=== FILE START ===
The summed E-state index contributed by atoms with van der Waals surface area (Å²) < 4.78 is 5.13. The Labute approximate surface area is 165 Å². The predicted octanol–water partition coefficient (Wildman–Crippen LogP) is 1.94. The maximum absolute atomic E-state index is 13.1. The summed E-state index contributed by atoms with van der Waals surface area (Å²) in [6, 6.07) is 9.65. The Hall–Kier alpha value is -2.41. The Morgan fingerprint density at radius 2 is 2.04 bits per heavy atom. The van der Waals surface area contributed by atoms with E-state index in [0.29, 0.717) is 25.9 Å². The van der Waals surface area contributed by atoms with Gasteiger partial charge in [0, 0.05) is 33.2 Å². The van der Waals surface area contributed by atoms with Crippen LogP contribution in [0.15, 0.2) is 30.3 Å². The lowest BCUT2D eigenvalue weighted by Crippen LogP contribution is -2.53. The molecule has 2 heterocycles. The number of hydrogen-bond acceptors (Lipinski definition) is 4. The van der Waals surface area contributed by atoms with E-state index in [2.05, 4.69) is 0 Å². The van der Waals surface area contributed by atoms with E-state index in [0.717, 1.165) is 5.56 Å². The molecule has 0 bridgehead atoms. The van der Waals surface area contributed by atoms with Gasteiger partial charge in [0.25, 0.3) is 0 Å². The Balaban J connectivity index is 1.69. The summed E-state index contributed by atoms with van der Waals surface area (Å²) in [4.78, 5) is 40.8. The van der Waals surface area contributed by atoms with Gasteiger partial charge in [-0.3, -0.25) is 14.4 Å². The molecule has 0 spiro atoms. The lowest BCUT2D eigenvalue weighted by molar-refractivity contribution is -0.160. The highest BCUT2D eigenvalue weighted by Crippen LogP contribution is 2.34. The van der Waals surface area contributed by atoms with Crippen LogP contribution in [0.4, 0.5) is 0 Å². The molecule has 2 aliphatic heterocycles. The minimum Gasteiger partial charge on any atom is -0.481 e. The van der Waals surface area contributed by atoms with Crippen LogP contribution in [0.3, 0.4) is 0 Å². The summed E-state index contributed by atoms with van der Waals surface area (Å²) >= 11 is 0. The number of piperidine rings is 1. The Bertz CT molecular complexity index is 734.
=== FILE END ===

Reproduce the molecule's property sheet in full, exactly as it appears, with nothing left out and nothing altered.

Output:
The summed E-state index contributed by atoms with van der Waals surface area (Å²) < 4.78 is 5.13. The Labute approximate surface area is 165 Å². The predicted octanol–water partition coefficient (Wildman–Crippen LogP) is 1.94. The maximum absolute atomic E-state index is 13.1. The summed E-state index contributed by atoms with van der Waals surface area (Å²) in [6, 6.07) is 9.65. The Hall–Kier alpha value is -2.41. The Morgan fingerprint density at radius 2 is 2.04 bits per heavy atom. The van der Waals surface area contributed by atoms with E-state index in [0.29, 0.717) is 25.9 Å². The van der Waals surface area contributed by atoms with Gasteiger partial charge in [0, 0.05) is 33.2 Å². The van der Waals surface area contributed by atoms with Crippen LogP contribution in [0.15, 0.2) is 30.3 Å². The lowest BCUT2D eigenvalue weighted by Crippen LogP contribution is -2.53. The molecule has 2 heterocycles. The number of hydrogen-bond acceptors (Lipinski definition) is 4. The van der Waals surface area contributed by atoms with E-state index in [2.05, 4.69) is 0 Å². The van der Waals surface area contributed by atoms with E-state index in [0.717, 1.165) is 5.56 Å². The molecule has 0 bridgehead atoms. The van der Waals surface area contributed by atoms with Gasteiger partial charge in [0.25, 0.3) is 0 Å². The Balaban J connectivity index is 1.69. The summed E-state index contributed by atoms with van der Waals surface area (Å²) in [4.78, 5) is 40.8. The van der Waals surface area contributed by atoms with Gasteiger partial charge in [-0.3, -0.25) is 14.4 Å². The molecule has 0 spiro atoms. The lowest BCUT2D eigenvalue weighted by molar-refractivity contribution is -0.160. The highest BCUT2D eigenvalue weighted by Crippen LogP contribution is 2.34. The van der Waals surface area contributed by atoms with Crippen LogP contribution in [0.4, 0.5) is 0 Å². The molecule has 2 aliphatic heterocycles. The minimum Gasteiger partial charge on any atom is -0.481 e. The van der Waals surface area contributed by atoms with Crippen LogP contribution in [0.3, 0.4) is 0 Å². The summed E-state index contributed by atoms with van der Waals surface area (Å²) >= 11 is 0. The number of piperidine rings is 1. The Bertz CT molecular complexity index is 734.